(e) if it is fixed in a sound recording that is in the form of a tangible object, to sell or otherwise transfer ownership of the tangible object, as long as that ownership has never previously been transferred in or outside Canada with the authorization of the owner of the copyright in the performer’s performance.
Therefore, to infringe or to enable infringement of copyright, one has to infringe or perform or enable some-one to perform any of the acts that only the copyright holder may do or authorize, without the copyright holder’s persmission.
Enabling infringement is new to the copyright act and is defined in section 27, subsections 2.3 and 2.4, as amended
(2.3) It is an infringement of copyright for a person to provide, by means of the Internet or another digital network, a service that the person knows or should have known is designed primarily to enable acts of copyright infringement if an actual infringement of copyright occurs by means of the Internet or another digital network as a result of the use of that service.
(2.4) In determining whether a person has infringed copyright under subsection (2.3), the court may consider
(a) whether the person expressly or implicitly marketed or promoted the service as one that could be used to enable acts of copyright infringement;
(b) whether the person had knowledge that the service was used to enable a significant number of acts of copyright infringement;
(c) whether the service has significant uses other than to enable acts of copyright infringement;
(d) the person’s ability, as part of providing the service, to limit acts of copyright infringement, and any action taken by the person to do so;
(e) any benefits the person received as a result of enabling the acts of copyright infringement; and
(f) the economic viability of the provision of the service if it were not used to enable acts of copyright infringement.
So the service provided has to be designed with copyright infringement as its primary purpose, and the test for whether that is the primary purpose of the service in question includes the way the service is marketed, the significant uses of the service and the economic viability of the service if it is not used for copyright infringement.
Let’s take a look at an example: BitTorrent. The primary use of BitTorrent is to share files — regardless of the type of files. While it is not expressly marketed as a service for copyright infringement, it is implicitly marketed as such, as most torrent sites provide access to copyrighted materials for their illegal distribution. Anyone who has any knowledge whatsoever of BitTorrent knows it is used for the purpose of copyright infringement. Websites such as the Pirate Bay, TorLock and others that provide access to torrent files that are used for the purposes of illegal distribution of copyrighted material can therefore be construed as enabling copyright infringement — and would likely not be economically viable if they didn’t do so.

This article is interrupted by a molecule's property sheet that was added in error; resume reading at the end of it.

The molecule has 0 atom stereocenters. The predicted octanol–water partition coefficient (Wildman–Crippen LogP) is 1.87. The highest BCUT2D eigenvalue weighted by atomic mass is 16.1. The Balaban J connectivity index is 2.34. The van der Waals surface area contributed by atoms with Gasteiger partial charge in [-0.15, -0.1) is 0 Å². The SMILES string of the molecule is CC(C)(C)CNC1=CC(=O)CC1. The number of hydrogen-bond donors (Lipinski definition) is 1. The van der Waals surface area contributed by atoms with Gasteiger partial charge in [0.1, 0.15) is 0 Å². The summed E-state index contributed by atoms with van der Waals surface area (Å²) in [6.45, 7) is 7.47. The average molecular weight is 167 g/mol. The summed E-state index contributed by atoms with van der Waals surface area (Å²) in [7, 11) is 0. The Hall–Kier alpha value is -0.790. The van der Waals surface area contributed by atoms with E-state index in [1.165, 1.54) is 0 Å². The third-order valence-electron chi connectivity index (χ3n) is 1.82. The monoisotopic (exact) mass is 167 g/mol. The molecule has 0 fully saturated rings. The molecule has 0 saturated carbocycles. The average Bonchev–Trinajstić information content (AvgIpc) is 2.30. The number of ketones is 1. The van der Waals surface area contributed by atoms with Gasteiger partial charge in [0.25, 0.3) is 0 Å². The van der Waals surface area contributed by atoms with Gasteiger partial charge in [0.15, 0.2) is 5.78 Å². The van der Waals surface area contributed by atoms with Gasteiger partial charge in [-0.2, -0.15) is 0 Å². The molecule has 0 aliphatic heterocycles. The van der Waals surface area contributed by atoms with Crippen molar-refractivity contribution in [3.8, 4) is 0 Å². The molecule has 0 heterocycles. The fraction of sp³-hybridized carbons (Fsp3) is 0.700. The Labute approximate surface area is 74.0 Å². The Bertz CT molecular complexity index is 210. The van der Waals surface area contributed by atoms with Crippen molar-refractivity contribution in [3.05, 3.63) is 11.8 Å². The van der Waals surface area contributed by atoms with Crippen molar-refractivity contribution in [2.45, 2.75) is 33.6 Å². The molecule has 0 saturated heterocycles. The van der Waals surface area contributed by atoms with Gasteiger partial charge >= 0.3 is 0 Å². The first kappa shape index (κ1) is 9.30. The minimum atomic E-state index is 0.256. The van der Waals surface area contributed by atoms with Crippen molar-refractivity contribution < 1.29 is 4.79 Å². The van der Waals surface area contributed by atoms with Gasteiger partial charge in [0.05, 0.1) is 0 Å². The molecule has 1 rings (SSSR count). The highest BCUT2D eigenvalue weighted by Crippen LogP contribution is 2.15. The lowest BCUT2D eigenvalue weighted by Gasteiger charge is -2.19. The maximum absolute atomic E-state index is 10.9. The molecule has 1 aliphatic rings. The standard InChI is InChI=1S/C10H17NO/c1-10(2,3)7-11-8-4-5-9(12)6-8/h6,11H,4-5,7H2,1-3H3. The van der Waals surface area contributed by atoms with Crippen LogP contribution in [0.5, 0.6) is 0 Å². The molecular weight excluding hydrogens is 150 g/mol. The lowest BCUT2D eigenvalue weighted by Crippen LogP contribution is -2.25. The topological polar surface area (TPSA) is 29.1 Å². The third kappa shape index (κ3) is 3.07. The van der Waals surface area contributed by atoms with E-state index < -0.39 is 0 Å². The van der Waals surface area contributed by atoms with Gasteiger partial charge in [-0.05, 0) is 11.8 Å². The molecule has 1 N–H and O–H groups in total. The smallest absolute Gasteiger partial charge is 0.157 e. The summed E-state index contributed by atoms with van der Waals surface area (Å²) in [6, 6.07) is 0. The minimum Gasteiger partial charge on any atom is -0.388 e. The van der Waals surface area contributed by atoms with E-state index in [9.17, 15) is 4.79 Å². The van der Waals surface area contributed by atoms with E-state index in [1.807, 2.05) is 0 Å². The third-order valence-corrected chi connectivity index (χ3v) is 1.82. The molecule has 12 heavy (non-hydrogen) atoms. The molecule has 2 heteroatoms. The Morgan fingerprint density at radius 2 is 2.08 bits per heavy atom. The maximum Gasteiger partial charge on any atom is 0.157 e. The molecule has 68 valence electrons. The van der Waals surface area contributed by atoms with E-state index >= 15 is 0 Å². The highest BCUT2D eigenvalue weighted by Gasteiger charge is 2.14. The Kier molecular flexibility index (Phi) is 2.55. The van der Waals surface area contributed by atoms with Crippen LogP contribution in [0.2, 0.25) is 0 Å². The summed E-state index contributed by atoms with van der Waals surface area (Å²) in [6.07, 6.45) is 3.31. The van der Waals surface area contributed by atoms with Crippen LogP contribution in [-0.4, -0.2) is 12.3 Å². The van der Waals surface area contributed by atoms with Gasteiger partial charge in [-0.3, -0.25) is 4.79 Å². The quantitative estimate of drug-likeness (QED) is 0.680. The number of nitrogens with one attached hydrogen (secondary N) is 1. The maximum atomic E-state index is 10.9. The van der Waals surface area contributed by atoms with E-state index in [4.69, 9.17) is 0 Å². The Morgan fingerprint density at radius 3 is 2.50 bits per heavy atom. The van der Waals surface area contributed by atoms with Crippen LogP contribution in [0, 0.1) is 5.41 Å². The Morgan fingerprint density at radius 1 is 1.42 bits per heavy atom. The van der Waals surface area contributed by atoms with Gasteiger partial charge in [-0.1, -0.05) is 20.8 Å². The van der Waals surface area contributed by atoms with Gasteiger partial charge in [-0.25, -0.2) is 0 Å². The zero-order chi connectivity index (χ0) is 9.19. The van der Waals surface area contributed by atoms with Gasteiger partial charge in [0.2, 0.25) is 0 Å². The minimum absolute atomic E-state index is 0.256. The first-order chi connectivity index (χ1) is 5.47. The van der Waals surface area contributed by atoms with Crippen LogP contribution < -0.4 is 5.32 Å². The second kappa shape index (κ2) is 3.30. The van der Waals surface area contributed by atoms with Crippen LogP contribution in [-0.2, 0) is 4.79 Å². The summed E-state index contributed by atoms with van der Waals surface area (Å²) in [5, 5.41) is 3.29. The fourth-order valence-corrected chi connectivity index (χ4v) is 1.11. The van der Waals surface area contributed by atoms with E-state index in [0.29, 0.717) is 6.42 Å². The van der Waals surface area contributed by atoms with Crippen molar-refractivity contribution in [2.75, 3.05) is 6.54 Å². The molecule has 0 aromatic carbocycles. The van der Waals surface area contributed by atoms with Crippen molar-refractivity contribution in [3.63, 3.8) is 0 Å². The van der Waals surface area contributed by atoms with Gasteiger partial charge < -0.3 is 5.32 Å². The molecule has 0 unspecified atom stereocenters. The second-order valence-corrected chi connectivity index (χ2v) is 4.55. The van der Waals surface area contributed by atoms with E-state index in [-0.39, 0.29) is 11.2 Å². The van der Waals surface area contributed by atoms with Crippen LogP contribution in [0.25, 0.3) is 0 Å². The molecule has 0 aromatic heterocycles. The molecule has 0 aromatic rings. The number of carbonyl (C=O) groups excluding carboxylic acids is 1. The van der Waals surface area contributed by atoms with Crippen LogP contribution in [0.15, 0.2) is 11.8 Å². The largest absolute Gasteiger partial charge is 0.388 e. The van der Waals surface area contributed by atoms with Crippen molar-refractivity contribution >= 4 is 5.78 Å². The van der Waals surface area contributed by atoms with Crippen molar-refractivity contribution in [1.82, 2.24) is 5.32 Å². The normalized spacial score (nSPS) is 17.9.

Under Bill C-11. these sites would therefore be construed as infringing copyright.
That does not mean that anything that has anything to do with BitTorrent inherently infringes copyright: if you are a copyright holder and choose to do so, you can license your works such that their distribution using BitTorrent is authorized and you can therefore use BitTorrent (or any other peer-to-peer network) for the (legal) distribution of your work. Services that provide access to works that are licensed to allow such distribution, and/or to works that are in the public domain, would not infringe on any copyright.
I myself use BitTorrent to download (and redistribute) the Eclipse SDK and other Free/Libre Open Source Software. As such, I provide a service (because my BitTorrent client, like most other clients, allows downloading such copyrighted materials from my computer) that does not infringe on copyright nor enable copyright infringement (because the copyrighted materials I provide access to are licensed to allow redistribution).
But how is a middle-man — someone who provides a service to the infringing service provider and thus enabling the infringement — to know whether he’s enabling infringement and thus infringing?
I.e., a high-speed Internet access provider could very well be enabling infringement according to the same standards: high-speed Internet access for non-commercial use is often used for downloading movies and thus, infringing copyright. This is a well-known use for high-speed Internet access and arguably makes relatively-low-cost high-speed Internet access economically viable. If all the users that use their high-speed Internet connection for infringing copyright stopped infringing copyright, would they still need their high-speed connections? If not, wouldn’t they drop their high-speed subscriptions for lower-speed ones, thus making high-speed connections economically not viable?